(1874 - after 1924) U.S.A.
Earl Lind (a.k.a. Ralph Werther; Jennie June), was born in a Puritan family in Connecticut. He was born into a Puritan family. As a child, Lind asked others to call him by Jennie instead of Earl, and he spent much more time with girls than with boys. He became very shy and introverted when his parents sent him off to an all boys school and also became very depressed, considering suicide.
Lind realized at a young age that he was an androgyne looking to change from male to female. At the time, the term transgender was not prevalent; instead words such as “androgyne” and “fairie” were used. He struggled throughout his life up to his late twenties with his extreme desire to perform fellatio, claiming to have partaken in over sixteen hundred sexual encounters in the span of a dozen years.
As a young adult, Lind found safe havens in places such as Paresis Hall in New York City to take on her new identity. Paresis Hall, or Columbia Hall, was one of many establishments considered the center of homosexual nightlife where male prostitutes would do as female prostitutes did, soliciting men under an effeminate persona. Places like Paresis Hall provided a place where people like Lind could gather and feel more free to express themselves and socialize with similar people in a time when cross dressing was not just looked down upon, but illegal.
Lind then formed the Cercle Hermaphroditos in 1895 along with other androgynes who frequented Paresis Hall. They formed this organization in the hopes "to unite for defense against the world’s bitter persecution” and to show that being transgender was natural, although there is not much solid evidence that this organization actually existed.
At the age of 28, Lind had herself castrated, a decision that she believed would make her healthier and decrease her extreme desires for sex. Lind felt that having male genitalia was the cause of her “disturbing” desires for sex. She also believed that castration would eliminate some of her other masculine features, such as facial hair.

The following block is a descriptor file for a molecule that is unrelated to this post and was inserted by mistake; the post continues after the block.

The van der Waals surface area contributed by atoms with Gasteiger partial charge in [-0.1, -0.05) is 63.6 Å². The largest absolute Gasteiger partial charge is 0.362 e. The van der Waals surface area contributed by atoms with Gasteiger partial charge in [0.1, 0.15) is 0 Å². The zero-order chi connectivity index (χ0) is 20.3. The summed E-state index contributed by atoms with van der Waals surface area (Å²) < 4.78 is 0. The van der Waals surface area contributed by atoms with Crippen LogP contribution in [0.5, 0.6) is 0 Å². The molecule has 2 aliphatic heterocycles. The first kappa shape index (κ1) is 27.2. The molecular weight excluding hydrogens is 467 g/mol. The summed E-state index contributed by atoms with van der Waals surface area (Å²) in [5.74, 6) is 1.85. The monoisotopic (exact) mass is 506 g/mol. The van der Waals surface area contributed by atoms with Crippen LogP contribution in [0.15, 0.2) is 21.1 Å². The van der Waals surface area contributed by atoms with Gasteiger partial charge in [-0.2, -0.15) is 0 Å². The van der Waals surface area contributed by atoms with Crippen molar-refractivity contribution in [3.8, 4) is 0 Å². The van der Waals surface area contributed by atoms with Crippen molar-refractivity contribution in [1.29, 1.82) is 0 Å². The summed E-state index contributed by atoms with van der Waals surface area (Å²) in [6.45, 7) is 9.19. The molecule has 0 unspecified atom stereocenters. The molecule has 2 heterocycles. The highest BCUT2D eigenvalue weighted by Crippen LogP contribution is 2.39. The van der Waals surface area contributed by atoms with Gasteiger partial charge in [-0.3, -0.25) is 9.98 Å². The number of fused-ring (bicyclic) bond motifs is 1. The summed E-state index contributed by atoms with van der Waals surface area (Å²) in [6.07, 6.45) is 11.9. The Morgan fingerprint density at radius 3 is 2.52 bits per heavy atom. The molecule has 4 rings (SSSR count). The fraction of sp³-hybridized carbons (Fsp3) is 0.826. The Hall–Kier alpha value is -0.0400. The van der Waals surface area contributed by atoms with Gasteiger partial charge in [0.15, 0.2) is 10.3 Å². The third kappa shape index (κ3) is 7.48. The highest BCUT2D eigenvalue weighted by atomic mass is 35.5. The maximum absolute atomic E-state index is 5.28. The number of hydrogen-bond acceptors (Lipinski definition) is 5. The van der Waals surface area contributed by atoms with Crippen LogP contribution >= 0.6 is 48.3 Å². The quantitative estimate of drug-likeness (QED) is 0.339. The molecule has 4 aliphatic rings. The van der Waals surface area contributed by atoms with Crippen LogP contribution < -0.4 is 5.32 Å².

She believed that she could 'diagnose a man sexually simply by hearing him sing', and she wanted to be an opera soprano.
She is one of the first writers to defend homosexuality in print, with the 1918 publication of Autobiography of an Androgyne (she had been trying to find a publisher who would accept the work since 1900); the book put forth arguments in defense of homosexuality and challenges society to integrate homosexuals, and it also details her personal anguish and her attempts to become straight.
Lind also wanted to prevent her younger counterparts from committing suicide. Her memoir The Autobiography of an Androgyne explains that she identifies as a third sex, calling herself an "androgyne", "fairie", "effeminate man", and "invert" who lives in a mostly male body but has the mind of a female. Other terms used were "bisexuals" and "female impersonators", since the terms "transgenders" did not yet exist at the time.
The book's two sequels are The Female-Impersonators (1922), and The Riddle of The Underworld (1921), discussing and exploring the sexual underground of New York City, particularly male transvestism. She was openly on the board of the SHR in 1924.
Sources: Wikipedia, the free encyclopedia - http://elisa-rolle.livejournal.com/